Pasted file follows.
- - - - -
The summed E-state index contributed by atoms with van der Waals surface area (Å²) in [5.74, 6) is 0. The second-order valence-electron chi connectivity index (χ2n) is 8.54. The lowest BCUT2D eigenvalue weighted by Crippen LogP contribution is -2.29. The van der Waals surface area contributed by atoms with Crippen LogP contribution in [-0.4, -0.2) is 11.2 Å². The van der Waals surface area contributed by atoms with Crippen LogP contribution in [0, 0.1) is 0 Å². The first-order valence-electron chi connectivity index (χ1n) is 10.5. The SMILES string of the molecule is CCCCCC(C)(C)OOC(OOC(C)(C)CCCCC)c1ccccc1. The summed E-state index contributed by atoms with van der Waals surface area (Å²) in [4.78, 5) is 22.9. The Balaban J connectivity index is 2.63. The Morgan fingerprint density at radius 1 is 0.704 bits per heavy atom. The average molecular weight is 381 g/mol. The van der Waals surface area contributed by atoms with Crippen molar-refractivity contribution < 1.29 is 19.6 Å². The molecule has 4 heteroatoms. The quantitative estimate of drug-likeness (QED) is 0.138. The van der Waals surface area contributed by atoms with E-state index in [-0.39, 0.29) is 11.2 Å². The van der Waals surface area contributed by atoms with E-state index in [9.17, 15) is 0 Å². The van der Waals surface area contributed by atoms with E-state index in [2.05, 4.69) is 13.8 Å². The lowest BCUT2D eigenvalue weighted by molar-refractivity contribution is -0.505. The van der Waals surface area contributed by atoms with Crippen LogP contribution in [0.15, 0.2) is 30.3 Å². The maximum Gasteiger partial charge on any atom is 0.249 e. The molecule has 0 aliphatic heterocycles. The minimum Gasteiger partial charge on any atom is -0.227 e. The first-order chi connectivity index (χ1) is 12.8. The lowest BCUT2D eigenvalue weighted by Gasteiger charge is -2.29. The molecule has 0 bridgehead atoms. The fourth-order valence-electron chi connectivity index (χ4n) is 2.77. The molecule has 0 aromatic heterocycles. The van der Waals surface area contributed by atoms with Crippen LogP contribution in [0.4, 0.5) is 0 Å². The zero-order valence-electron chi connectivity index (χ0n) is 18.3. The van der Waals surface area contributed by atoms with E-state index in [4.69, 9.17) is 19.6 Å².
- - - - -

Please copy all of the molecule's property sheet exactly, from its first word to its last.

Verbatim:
The summed E-state index contributed by atoms with van der Waals surface area (Å²) in [5.74, 6) is 0. The second-order valence-electron chi connectivity index (χ2n) is 8.54. The lowest BCUT2D eigenvalue weighted by Crippen LogP contribution is -2.29. The van der Waals surface area contributed by atoms with Crippen LogP contribution in [-0.4, -0.2) is 11.2 Å². The van der Waals surface area contributed by atoms with Crippen LogP contribution in [0, 0.1) is 0 Å². The first-order valence-electron chi connectivity index (χ1n) is 10.5. The SMILES string of the molecule is CCCCCC(C)(C)OOC(OOC(C)(C)CCCCC)c1ccccc1. The summed E-state index contributed by atoms with van der Waals surface area (Å²) in [4.78, 5) is 22.9. The Balaban J connectivity index is 2.63. The Morgan fingerprint density at radius 1 is 0.704 bits per heavy atom. The average molecular weight is 381 g/mol. The van der Waals surface area contributed by atoms with Crippen molar-refractivity contribution < 1.29 is 19.6 Å². The molecule has 4 heteroatoms. The quantitative estimate of drug-likeness (QED) is 0.138. The van der Waals surface area contributed by atoms with E-state index in [-0.39, 0.29) is 11.2 Å². The van der Waals surface area contributed by atoms with E-state index in [9.17, 15) is 0 Å². The van der Waals surface area contributed by atoms with E-state index in [2.05, 4.69) is 13.8 Å². The lowest BCUT2D eigenvalue weighted by molar-refractivity contribution is -0.505. The van der Waals surface area contributed by atoms with Crippen LogP contribution in [0.15, 0.2) is 30.3 Å². The maximum Gasteiger partial charge on any atom is 0.249 e. The molecule has 0 aliphatic heterocycles. The minimum Gasteiger partial charge on any atom is -0.227 e. The first-order chi connectivity index (χ1) is 12.8. The lowest BCUT2D eigenvalue weighted by Gasteiger charge is -2.29. The molecule has 0 bridgehead atoms. The fourth-order valence-electron chi connectivity index (χ4n) is 2.77. The molecule has 0 aromatic heterocycles. The van der Waals surface area contributed by atoms with Crippen LogP contribution in [0.4, 0.5) is 0 Å². The zero-order valence-electron chi connectivity index (χ0n) is 18.3. The van der Waals surface area contributed by atoms with E-state index in [4.69, 9.17) is 19.6 Å².